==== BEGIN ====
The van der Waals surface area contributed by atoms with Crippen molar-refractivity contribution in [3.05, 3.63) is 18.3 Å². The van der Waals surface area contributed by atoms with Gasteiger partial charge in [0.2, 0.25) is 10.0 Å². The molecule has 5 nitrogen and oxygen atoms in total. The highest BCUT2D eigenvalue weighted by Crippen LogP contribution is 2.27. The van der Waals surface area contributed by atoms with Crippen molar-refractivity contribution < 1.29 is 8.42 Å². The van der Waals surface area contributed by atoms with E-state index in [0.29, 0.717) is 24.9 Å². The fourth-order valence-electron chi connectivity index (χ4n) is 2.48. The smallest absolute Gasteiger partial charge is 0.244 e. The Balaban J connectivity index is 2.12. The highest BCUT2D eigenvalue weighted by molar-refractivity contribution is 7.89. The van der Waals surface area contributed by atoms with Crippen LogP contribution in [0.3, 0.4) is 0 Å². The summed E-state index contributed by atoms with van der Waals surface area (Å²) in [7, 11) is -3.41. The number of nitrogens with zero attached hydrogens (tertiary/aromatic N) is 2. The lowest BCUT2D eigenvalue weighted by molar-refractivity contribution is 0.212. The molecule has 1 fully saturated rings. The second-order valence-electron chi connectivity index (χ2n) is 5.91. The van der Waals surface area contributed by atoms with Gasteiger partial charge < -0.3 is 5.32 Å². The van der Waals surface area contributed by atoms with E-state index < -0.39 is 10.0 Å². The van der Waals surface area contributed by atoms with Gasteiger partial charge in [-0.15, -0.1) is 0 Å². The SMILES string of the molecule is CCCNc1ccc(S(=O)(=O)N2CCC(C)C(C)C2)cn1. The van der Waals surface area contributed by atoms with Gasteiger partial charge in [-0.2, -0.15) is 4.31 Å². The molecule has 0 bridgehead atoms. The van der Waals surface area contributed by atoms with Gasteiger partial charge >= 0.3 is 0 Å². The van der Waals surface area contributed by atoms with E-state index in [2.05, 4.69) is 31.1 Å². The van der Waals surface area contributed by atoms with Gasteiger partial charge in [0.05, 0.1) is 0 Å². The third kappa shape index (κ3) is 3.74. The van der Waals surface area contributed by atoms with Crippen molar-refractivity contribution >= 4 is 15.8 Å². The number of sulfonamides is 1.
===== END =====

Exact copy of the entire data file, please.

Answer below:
The van der Waals surface area contributed by atoms with Crippen molar-refractivity contribution in [3.05, 3.63) is 18.3 Å². The van der Waals surface area contributed by atoms with Gasteiger partial charge in [0.2, 0.25) is 10.0 Å². The molecule has 5 nitrogen and oxygen atoms in total. The highest BCUT2D eigenvalue weighted by Crippen LogP contribution is 2.27. The van der Waals surface area contributed by atoms with Crippen molar-refractivity contribution < 1.29 is 8.42 Å². The van der Waals surface area contributed by atoms with E-state index in [0.29, 0.717) is 24.9 Å². The fourth-order valence-electron chi connectivity index (χ4n) is 2.48. The smallest absolute Gasteiger partial charge is 0.244 e. The Balaban J connectivity index is 2.12. The highest BCUT2D eigenvalue weighted by molar-refractivity contribution is 7.89. The van der Waals surface area contributed by atoms with Crippen LogP contribution in [0.3, 0.4) is 0 Å². The summed E-state index contributed by atoms with van der Waals surface area (Å²) in [7, 11) is -3.41. The number of nitrogens with zero attached hydrogens (tertiary/aromatic N) is 2. The lowest BCUT2D eigenvalue weighted by molar-refractivity contribution is 0.212. The molecule has 1 fully saturated rings. The second-order valence-electron chi connectivity index (χ2n) is 5.91. The van der Waals surface area contributed by atoms with Gasteiger partial charge < -0.3 is 5.32 Å². The van der Waals surface area contributed by atoms with E-state index < -0.39 is 10.0 Å². The van der Waals surface area contributed by atoms with Gasteiger partial charge in [-0.15, -0.1) is 0 Å². The SMILES string of the molecule is CCCNc1ccc(S(=O)(=O)N2CCC(C)C(C)C2)cn1. The van der Waals surface area contributed by atoms with Gasteiger partial charge in [-0.2, -0.15) is 4.31 Å². The molecule has 0 bridgehead atoms. The van der Waals surface area contributed by atoms with Gasteiger partial charge >= 0.3 is 0 Å². The van der Waals surface area contributed by atoms with E-state index in [2.05, 4.69) is 31.1 Å². The van der Waals surface area contributed by atoms with Gasteiger partial charge in [0.05, 0.1) is 0 Å². The third kappa shape index (κ3) is 3.74. The van der Waals surface area contributed by atoms with Crippen molar-refractivity contribution >= 4 is 15.8 Å². The number of sulfonamides is 1.